At the end of the process, 33 of the 34 jurors backed the creation of a health database and 24 supported an opt-out model for the inclusion of records. Six favoured an opt-in model.
-----

HIPAA Compliance Knowledge Growing Amongst Healthcare Pros

By Sara Heath on March 30, 2016

Healthcare professionals are demonstrating a better understanding of HIPAA compliance measures, just in time for the phase 2 OCR HIPAA audits.

Healthcare organizations are doing more to remain HIPAA compliant compared to two years ago, says NueMD’s 2016 HIPAA Survey Update.
The survey looked at HIPAA compliance trends amongst 927 healthcare professionals as a follow-up to a similar 2014 survey.
In the course of the past two years, more healthcare professionals have brushed up on their HIPAA knowledge. Today, a total of 69 percent of respondents knew about and understood the HIPAA Omnibus Rule, while only 64 percent of 2014 respondents reported the same.
-----

World Health Organization launches Zika app for healthcare workers

March 30, 2016
The World Health Organization (WHO) has released a new app this month, called WHO Zika App, which offers medical reference information about the Zika virus. The app is specifically designed for health care workers and responders, but can also be used by the general public.
Zika is a disease that is transmitted by Aedes mosquitoes. Symptoms of this virus include mild fever, skin rashes, conjunctivitis, muscle and joint pain, and a headache, according to WHO, but the disease also comes with a complication. Researchers have found an increasing body of evidence linking Zika virus and microcephaly, a condition in which a baby is born with a significantly smaller head than expected.
-----

Why EHR Replacement Projects Should Take a Slow Trajectory

By Sara Heath on March 30, 2016

Between project development and technical steps, EHR replacement projects should take a slow and steady approach.

As the healthcare industry shifts to new models of care, healthcare organizations look to enhance their EHR technology through EHR replacements and EHR optimizations.
Between care coordination, patient-centered care, and the persistent push for interoperability, EHR replacement projects are coming to the forefront for healthcare executives. This can be a daunting task, experts say, but there are some steps healthcare organizations can take to ease the process.
-----

Breach remediation plans should ensure crisis services

Published March 30 2016, 7:47am EDT
After extensive pilot testing, AllClear ID, a vendor of breach preparation and response services, has rolled out a comprehensive program that guarantees that healthcare organizations have access to company resources when they’re needed.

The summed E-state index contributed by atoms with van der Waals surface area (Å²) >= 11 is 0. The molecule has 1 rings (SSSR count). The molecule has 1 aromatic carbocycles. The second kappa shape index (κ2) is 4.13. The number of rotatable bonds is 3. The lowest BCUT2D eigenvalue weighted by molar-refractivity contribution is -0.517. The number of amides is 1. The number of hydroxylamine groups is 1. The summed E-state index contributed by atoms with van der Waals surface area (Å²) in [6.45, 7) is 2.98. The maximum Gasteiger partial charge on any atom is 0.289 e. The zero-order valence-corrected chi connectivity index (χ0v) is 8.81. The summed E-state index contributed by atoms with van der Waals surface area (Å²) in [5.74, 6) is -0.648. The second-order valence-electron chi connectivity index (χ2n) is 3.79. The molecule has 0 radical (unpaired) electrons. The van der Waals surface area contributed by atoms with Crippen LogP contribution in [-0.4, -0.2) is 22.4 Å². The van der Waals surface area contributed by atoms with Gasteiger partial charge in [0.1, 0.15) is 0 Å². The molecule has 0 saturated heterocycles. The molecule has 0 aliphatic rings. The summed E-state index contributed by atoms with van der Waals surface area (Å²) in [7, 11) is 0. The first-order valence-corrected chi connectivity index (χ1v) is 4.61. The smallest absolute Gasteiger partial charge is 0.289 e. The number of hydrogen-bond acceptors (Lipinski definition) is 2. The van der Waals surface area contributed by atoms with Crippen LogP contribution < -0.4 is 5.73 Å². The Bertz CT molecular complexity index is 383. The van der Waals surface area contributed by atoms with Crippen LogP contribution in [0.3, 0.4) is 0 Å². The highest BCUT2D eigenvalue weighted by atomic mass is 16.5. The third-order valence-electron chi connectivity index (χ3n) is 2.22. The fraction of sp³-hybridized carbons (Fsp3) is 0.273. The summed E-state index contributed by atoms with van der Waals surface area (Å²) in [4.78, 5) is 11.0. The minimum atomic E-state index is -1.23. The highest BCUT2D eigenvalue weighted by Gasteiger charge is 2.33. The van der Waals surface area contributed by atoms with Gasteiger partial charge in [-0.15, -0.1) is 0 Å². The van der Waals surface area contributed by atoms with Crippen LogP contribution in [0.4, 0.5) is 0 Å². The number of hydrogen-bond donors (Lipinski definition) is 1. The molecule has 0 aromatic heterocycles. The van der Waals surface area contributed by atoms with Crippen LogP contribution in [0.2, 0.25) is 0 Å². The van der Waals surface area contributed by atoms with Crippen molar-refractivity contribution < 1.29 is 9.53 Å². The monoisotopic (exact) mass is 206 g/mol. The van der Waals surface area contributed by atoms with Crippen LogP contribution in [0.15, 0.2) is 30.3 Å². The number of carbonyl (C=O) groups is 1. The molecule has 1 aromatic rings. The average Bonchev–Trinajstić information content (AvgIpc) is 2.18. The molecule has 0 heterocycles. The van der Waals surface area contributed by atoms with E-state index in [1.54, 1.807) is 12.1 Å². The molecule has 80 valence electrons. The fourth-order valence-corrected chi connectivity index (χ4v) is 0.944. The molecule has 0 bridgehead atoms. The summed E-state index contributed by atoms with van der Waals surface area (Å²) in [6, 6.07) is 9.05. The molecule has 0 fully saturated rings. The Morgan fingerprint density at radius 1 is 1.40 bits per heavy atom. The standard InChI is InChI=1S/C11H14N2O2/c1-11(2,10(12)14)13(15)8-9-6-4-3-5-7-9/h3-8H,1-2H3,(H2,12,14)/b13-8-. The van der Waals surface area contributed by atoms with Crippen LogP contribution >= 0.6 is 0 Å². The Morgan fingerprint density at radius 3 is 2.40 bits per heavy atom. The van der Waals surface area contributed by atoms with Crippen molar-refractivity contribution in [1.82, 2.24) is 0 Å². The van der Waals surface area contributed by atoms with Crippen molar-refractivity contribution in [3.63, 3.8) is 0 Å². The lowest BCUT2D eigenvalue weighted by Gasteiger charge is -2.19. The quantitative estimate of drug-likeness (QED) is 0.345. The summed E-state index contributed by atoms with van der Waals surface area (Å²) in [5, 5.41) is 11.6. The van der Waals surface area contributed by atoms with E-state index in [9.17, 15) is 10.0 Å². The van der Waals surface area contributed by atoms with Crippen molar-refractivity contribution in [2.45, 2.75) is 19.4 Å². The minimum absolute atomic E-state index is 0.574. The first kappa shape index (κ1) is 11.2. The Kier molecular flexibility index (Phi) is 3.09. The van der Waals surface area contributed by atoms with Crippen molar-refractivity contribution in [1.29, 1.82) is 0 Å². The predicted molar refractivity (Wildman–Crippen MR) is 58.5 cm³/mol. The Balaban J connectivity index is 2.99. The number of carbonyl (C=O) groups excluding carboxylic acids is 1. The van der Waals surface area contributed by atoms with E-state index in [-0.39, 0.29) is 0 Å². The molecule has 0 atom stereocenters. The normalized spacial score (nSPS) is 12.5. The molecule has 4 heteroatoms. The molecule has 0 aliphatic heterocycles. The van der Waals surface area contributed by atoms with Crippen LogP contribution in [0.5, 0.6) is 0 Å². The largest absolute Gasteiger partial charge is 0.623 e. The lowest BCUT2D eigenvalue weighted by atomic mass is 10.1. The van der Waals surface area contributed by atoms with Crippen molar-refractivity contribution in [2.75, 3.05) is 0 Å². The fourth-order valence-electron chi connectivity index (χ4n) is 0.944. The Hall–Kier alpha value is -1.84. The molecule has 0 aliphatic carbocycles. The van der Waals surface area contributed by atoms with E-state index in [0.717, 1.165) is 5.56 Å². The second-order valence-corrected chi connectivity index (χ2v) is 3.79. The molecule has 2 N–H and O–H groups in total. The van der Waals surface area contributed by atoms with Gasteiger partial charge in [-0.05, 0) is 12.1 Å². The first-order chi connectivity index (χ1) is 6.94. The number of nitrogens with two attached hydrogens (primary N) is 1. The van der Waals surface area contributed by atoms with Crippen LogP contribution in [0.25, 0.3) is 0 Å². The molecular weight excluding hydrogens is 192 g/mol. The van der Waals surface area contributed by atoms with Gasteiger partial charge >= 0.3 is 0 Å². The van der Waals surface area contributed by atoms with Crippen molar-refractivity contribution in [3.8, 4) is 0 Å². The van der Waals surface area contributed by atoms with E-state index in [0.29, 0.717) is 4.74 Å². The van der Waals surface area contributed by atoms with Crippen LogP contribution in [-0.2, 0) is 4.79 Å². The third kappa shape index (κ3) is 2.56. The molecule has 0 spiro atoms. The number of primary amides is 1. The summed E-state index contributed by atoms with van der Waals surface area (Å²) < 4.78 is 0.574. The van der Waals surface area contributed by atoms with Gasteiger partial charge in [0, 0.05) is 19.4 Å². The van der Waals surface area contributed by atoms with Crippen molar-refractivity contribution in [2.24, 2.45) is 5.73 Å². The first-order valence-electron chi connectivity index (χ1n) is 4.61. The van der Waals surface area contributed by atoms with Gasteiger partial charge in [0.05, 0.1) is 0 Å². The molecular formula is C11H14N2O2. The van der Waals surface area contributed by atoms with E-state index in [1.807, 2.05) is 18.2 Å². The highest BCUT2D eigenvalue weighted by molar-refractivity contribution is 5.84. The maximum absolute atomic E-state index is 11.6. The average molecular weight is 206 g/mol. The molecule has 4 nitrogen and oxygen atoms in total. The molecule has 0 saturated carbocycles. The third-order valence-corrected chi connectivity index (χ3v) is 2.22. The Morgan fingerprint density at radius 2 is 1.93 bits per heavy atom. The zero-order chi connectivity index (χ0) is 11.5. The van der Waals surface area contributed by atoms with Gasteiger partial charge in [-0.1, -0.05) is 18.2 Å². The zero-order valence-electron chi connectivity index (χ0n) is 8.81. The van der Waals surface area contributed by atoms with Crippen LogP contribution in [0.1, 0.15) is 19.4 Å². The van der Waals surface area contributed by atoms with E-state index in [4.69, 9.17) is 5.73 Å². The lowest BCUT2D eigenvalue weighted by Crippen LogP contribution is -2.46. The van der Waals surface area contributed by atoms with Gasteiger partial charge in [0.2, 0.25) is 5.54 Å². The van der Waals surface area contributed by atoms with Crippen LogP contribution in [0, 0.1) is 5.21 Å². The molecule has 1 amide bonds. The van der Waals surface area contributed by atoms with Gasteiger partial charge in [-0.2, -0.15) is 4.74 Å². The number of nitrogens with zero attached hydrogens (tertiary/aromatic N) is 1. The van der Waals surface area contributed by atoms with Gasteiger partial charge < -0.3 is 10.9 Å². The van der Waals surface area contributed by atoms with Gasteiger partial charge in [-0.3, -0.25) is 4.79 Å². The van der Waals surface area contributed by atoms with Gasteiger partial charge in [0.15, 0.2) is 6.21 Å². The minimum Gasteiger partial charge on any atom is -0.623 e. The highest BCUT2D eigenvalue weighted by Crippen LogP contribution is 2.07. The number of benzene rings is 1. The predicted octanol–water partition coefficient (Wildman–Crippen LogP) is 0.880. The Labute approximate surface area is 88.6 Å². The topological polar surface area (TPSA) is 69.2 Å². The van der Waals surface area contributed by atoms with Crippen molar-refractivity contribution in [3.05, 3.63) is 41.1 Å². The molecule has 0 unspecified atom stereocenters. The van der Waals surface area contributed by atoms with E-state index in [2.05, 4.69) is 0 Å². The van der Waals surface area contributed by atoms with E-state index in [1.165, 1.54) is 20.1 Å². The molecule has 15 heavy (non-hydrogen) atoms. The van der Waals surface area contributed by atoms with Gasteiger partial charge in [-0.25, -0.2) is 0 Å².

AllClear ID’s new program, called Reserved Response, is aimed at mid-sized and larger hospital systems and insurance carriers; the company commits the talent and services will be standing by and ready to deploy within 48 to 72 hours.
-----

ONC looks to overcome barriers to information exchange

Published March 29 2016, 4:32pm EDT
Lucia Savage, chief privacy officer in the Office of the National Coordinator for Health IT, is fighting to dispel a widespread and persistent misconception in the healthcare industry: that HIPAA makes it difficult, if not impossible, to move electronic health data for patient care.
A lawyer by training, Savage joined ONC in October 2014 determined to set the record straight on the federal law. According to Savage, some healthcare providers are not sharing protected health information because of their organization’s policies, procedures or protocols—even if such data exchange is permitted under HIPAA. In fact, providers often will not share PHI with each other or payers without written patient consent.
-----

Better clinical decision support depends on 'population, protocol and patient'

Across the healthcare industry, 'the state of decision-making is really bad.' Following the so-called Three Ps could point a way forward.
March 30, 2016 10:27 AM
Clinical decision support is designed to deliver the most relevant patient data to the physician at the time it is most needed – namely, when a critical choice about care has to be made. It is not a new concept and the healthcare industry certainly has the technology available to make it work at an optimal level.
Still, there is room for improvement on both the provider and vendor ends, say specialists in the CDS field.
"The traditional definition of CDS is what you can do within the electronic health record to support better decisions, but across the industry the state of decision-making is really bad," said Dale Sanders, senior vice president of Salt Lake City, Utah-based Health Catalyst.
-----

Iris recognition, palm-vein, fingerprinting: Which biometric is best for healthcare?

Each has pros and cons, including accuracy, price and the potential to scare patients with Big Brother-like perceptions. And biometric technology is evolving quickly enough that hospitals need to frequently evaluate options.
March 30, 2016 08:02 AM